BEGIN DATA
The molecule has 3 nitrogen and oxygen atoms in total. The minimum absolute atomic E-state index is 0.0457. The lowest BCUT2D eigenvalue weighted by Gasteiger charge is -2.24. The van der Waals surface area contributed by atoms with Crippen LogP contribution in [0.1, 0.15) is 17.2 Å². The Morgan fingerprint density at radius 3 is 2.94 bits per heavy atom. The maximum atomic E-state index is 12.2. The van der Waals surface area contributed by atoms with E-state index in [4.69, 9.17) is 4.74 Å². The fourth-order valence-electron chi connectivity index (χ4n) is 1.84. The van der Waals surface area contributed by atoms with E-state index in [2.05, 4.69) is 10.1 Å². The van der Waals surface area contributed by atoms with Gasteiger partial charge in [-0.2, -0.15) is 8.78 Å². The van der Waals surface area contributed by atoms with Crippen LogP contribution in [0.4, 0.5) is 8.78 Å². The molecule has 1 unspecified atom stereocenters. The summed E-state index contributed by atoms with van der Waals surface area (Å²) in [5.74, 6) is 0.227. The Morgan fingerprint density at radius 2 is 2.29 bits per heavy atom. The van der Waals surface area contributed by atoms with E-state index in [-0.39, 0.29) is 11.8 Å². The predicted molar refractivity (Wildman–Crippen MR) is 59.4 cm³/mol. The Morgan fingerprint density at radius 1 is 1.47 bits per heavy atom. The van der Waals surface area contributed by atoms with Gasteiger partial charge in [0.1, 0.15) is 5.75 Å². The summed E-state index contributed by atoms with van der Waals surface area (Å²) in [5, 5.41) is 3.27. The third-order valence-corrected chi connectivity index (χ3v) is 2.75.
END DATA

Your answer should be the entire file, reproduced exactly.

The molecule has 3 nitrogen and oxygen atoms in total. The minimum absolute atomic E-state index is 0.0457. The lowest BCUT2D eigenvalue weighted by Gasteiger charge is -2.24. The van der Waals surface area contributed by atoms with Crippen LogP contribution in [0.1, 0.15) is 17.2 Å². The Morgan fingerprint density at radius 3 is 2.94 bits per heavy atom. The maximum atomic E-state index is 12.2. The van der Waals surface area contributed by atoms with E-state index in [4.69, 9.17) is 4.74 Å². The fourth-order valence-electron chi connectivity index (χ4n) is 1.84. The van der Waals surface area contributed by atoms with E-state index in [2.05, 4.69) is 10.1 Å². The van der Waals surface area contributed by atoms with Gasteiger partial charge in [-0.2, -0.15) is 8.78 Å². The van der Waals surface area contributed by atoms with Crippen LogP contribution in [0.4, 0.5) is 8.78 Å². The molecule has 1 unspecified atom stereocenters. The summed E-state index contributed by atoms with van der Waals surface area (Å²) in [5.74, 6) is 0.227. The Morgan fingerprint density at radius 2 is 2.29 bits per heavy atom. The van der Waals surface area contributed by atoms with E-state index in [-0.39, 0.29) is 11.8 Å². The predicted molar refractivity (Wildman–Crippen MR) is 59.4 cm³/mol. The Morgan fingerprint density at radius 1 is 1.47 bits per heavy atom. The van der Waals surface area contributed by atoms with Gasteiger partial charge in [0.1, 0.15) is 5.75 Å². The summed E-state index contributed by atoms with van der Waals surface area (Å²) in [5, 5.41) is 3.27. The third-order valence-corrected chi connectivity index (χ3v) is 2.75.